Here’s an excerpt from my editor’s letter:
The power of art to inspire--and even heal--was wielded quite well during the 1980s and ’90s at the heights of the AIDS crisis. The efforts of HIV activists were arguably enhanced by the widespread adoption of the pink triangle and the red ribbon as symbols of the fight.To read my complete letter from the editor, click here.
Countless artists during those years were lost to AIDS. The absence of an entire generation of painters, photographers, actors, dancers, singers, designers and other creative people is just too large to comprehend. As they left us, the once seemingly omnipresent voices of artists in the HIV fight grew quieter.
This distancing has manifested not only in the art itself, but also in institutional support from the arts for HIV/AIDS. However, the partnership between the arts and the fight against the virus is far from dead. This special issue on art and wellness explores the connections between creativity and health.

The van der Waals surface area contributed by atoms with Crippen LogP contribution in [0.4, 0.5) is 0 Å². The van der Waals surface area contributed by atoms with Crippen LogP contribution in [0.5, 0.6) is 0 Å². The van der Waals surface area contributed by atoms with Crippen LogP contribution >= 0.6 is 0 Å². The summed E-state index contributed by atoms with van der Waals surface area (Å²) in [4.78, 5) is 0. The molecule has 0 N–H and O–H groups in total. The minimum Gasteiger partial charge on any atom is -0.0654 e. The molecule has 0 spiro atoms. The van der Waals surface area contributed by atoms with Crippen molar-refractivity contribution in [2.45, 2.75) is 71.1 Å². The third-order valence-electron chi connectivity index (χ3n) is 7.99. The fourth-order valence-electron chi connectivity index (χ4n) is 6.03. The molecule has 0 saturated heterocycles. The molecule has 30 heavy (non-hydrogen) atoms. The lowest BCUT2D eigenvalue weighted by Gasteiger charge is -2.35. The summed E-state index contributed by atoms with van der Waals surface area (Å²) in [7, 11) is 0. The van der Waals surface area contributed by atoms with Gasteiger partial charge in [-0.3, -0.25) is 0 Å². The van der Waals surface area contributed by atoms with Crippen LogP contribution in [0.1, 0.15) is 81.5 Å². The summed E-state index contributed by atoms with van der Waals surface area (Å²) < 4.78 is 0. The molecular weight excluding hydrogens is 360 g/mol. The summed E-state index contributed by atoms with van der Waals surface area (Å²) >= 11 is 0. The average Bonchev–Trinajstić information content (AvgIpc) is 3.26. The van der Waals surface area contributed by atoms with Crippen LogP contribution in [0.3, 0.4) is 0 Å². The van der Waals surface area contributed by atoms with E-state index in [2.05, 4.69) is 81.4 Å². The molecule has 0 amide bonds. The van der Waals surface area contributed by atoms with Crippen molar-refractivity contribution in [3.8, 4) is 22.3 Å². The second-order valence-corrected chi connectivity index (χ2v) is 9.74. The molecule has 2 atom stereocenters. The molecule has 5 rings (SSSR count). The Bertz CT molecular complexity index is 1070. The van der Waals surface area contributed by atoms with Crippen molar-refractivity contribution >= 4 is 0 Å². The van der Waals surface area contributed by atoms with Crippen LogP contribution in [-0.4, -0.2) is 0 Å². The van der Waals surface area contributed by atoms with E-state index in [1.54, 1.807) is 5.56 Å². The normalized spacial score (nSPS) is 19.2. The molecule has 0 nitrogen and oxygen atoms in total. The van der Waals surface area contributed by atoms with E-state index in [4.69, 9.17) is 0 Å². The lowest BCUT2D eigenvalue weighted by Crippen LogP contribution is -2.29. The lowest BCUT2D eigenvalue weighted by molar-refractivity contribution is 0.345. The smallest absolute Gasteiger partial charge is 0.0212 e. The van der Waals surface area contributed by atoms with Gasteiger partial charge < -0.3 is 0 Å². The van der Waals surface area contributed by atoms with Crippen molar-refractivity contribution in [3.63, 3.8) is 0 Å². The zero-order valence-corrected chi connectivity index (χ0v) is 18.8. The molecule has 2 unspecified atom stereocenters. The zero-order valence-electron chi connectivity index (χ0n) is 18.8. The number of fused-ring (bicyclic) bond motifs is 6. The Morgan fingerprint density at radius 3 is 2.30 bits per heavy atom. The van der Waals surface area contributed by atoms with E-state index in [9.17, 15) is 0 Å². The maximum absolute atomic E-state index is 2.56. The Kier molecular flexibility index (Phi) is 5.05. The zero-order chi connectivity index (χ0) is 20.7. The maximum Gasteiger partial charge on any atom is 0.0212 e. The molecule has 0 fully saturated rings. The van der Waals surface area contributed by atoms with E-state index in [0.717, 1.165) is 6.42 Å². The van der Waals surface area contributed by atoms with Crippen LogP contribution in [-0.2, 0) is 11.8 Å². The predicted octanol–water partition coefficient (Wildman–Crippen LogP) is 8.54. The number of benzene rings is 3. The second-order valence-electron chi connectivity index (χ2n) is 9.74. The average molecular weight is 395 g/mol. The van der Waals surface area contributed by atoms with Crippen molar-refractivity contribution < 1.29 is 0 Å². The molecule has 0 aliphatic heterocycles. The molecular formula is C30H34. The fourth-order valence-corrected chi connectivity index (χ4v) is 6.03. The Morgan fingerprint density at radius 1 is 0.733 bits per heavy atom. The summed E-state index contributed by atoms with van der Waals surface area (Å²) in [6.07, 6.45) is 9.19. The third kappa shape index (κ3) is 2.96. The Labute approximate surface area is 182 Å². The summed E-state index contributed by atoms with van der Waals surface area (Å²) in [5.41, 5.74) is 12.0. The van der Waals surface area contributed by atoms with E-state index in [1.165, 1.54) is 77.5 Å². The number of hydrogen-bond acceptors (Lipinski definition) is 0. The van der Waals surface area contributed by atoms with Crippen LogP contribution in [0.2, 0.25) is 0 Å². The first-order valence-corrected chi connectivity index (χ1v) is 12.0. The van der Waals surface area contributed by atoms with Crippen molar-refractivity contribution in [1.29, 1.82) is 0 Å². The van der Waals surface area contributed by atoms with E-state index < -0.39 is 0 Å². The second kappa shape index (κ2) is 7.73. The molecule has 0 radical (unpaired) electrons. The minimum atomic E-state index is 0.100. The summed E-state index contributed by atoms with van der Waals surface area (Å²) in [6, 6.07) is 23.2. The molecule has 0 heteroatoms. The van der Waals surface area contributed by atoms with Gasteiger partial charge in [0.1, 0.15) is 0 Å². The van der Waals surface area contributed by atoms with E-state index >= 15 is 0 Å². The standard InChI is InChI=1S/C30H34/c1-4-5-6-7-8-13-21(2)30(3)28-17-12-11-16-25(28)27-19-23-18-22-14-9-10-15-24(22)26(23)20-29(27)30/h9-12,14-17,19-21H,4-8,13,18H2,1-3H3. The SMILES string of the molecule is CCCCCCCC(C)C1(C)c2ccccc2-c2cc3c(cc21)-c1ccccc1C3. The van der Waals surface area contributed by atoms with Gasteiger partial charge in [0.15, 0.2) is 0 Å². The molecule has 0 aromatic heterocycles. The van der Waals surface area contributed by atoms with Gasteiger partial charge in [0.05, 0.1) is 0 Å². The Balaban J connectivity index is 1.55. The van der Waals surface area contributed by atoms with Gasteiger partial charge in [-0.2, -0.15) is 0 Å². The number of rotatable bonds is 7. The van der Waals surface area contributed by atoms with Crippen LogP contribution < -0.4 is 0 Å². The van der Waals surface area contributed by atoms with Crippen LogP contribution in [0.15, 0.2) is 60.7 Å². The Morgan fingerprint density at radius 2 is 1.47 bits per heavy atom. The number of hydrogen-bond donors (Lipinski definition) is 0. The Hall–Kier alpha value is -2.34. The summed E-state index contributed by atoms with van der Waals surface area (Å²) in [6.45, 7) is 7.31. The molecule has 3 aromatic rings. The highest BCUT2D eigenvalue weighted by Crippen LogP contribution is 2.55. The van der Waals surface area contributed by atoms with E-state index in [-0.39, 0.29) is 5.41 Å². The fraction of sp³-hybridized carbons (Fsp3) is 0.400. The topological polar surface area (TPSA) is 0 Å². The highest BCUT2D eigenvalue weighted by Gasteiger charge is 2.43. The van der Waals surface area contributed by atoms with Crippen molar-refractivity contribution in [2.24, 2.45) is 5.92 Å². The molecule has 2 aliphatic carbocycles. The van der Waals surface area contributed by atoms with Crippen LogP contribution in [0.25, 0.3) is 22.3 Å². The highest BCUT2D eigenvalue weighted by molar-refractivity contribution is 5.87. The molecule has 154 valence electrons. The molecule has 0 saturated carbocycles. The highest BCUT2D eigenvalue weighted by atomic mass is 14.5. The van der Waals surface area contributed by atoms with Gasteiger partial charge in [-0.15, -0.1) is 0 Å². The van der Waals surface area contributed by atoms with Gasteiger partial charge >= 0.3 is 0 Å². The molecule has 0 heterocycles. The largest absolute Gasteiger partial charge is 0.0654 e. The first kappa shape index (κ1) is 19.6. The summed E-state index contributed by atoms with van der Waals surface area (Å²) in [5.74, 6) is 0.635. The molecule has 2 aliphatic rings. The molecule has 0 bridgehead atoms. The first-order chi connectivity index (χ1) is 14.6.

Artist and long-term survivor Eric Rhein embodies these connections. His ongoing Leaves piece--a collection started in 1996 of leaf portraits memorializing over 200 people lost to the virus--combines memory and activism, which hopefully provides healing in the process for Rhein and the rest of us.
The 2012 death of activist Spencer Cox was a reminder for many long-term survivors across the country of the ongoing costs of their collective achievements. In response, Rhein created a leaf for Cox. That leaf graces our cover. Click here to read more about how Rhein continues to expand his art.